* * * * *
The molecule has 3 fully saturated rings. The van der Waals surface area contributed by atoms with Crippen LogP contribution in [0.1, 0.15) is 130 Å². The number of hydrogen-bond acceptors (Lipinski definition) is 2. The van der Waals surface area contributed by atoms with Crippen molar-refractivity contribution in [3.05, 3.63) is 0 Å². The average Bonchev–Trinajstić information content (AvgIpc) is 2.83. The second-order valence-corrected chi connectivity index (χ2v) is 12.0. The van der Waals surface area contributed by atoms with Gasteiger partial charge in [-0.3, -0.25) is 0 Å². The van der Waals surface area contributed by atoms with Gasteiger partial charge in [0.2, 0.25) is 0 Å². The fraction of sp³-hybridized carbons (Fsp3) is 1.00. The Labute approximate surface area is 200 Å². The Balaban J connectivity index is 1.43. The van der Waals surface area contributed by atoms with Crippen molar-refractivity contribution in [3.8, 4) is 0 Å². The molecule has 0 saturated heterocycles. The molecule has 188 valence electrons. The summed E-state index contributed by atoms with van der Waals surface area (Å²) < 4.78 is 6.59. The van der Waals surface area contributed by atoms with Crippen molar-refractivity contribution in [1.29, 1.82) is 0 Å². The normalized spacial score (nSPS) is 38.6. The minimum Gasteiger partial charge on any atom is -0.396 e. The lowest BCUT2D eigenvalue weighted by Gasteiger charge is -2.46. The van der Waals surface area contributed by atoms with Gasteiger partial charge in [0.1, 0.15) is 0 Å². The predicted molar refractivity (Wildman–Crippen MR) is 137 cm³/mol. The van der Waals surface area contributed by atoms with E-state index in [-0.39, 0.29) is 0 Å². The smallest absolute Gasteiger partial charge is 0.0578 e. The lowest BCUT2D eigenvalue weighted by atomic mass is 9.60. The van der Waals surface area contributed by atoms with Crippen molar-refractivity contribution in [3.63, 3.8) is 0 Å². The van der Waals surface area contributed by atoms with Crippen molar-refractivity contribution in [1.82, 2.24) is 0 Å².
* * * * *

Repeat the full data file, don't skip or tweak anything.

The molecule has 3 fully saturated rings. The van der Waals surface area contributed by atoms with Crippen LogP contribution in [0.1, 0.15) is 130 Å². The number of hydrogen-bond acceptors (Lipinski definition) is 2. The van der Waals surface area contributed by atoms with Crippen molar-refractivity contribution in [3.05, 3.63) is 0 Å². The average Bonchev–Trinajstić information content (AvgIpc) is 2.83. The second-order valence-corrected chi connectivity index (χ2v) is 12.0. The van der Waals surface area contributed by atoms with Gasteiger partial charge in [-0.3, -0.25) is 0 Å². The van der Waals surface area contributed by atoms with Gasteiger partial charge in [0.2, 0.25) is 0 Å². The fraction of sp³-hybridized carbons (Fsp3) is 1.00. The Labute approximate surface area is 200 Å². The Balaban J connectivity index is 1.43. The van der Waals surface area contributed by atoms with Crippen molar-refractivity contribution in [3.8, 4) is 0 Å². The molecule has 0 saturated heterocycles. The molecule has 188 valence electrons. The summed E-state index contributed by atoms with van der Waals surface area (Å²) < 4.78 is 6.59. The van der Waals surface area contributed by atoms with Crippen molar-refractivity contribution in [1.29, 1.82) is 0 Å². The normalized spacial score (nSPS) is 38.6. The minimum Gasteiger partial charge on any atom is -0.396 e. The lowest BCUT2D eigenvalue weighted by Gasteiger charge is -2.46. The van der Waals surface area contributed by atoms with Gasteiger partial charge in [0.1, 0.15) is 0 Å². The predicted molar refractivity (Wildman–Crippen MR) is 137 cm³/mol. The van der Waals surface area contributed by atoms with E-state index in [-0.39, 0.29) is 0 Å². The smallest absolute Gasteiger partial charge is 0.0578 e. The lowest BCUT2D eigenvalue weighted by atomic mass is 9.60. The van der Waals surface area contributed by atoms with Crippen molar-refractivity contribution in [3.63, 3.8) is 0 Å². The van der Waals surface area contributed by atoms with Crippen molar-refractivity contribution in [1.82, 2.24) is 0 Å².